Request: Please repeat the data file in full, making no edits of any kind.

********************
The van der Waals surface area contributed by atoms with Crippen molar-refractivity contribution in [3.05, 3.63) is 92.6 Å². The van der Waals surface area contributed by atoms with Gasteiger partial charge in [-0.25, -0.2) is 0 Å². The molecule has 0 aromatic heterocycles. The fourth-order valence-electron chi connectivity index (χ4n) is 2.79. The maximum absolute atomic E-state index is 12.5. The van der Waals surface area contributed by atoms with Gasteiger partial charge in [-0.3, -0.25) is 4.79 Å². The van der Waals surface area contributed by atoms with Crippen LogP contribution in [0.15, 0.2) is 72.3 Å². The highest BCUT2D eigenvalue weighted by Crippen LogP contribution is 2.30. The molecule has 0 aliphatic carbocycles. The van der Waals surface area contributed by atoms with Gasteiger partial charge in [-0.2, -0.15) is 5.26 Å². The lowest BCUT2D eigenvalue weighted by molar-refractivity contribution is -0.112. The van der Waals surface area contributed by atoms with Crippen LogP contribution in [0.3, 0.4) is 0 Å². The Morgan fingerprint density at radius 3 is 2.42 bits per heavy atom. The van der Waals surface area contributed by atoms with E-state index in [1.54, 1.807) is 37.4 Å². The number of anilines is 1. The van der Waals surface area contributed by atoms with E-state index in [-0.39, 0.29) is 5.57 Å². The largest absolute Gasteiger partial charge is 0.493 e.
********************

The van der Waals surface area contributed by atoms with Crippen molar-refractivity contribution in [3.05, 3.63) is 92.6 Å². The van der Waals surface area contributed by atoms with Gasteiger partial charge in [-0.25, -0.2) is 0 Å². The molecule has 0 aromatic heterocycles. The fourth-order valence-electron chi connectivity index (χ4n) is 2.79. The maximum absolute atomic E-state index is 12.5. The van der Waals surface area contributed by atoms with Gasteiger partial charge in [-0.3, -0.25) is 4.79 Å². The van der Waals surface area contributed by atoms with Crippen LogP contribution in [0.15, 0.2) is 72.3 Å². The highest BCUT2D eigenvalue weighted by Crippen LogP contribution is 2.30. The molecule has 0 aliphatic carbocycles. The van der Waals surface area contributed by atoms with Gasteiger partial charge in [-0.2, -0.15) is 5.26 Å². The lowest BCUT2D eigenvalue weighted by molar-refractivity contribution is -0.112. The van der Waals surface area contributed by atoms with Crippen LogP contribution in [0.3, 0.4) is 0 Å². The Morgan fingerprint density at radius 3 is 2.42 bits per heavy atom. The van der Waals surface area contributed by atoms with E-state index in [1.54, 1.807) is 37.4 Å². The number of anilines is 1. The van der Waals surface area contributed by atoms with E-state index in [-0.39, 0.29) is 5.57 Å². The largest absolute Gasteiger partial charge is 0.493 e.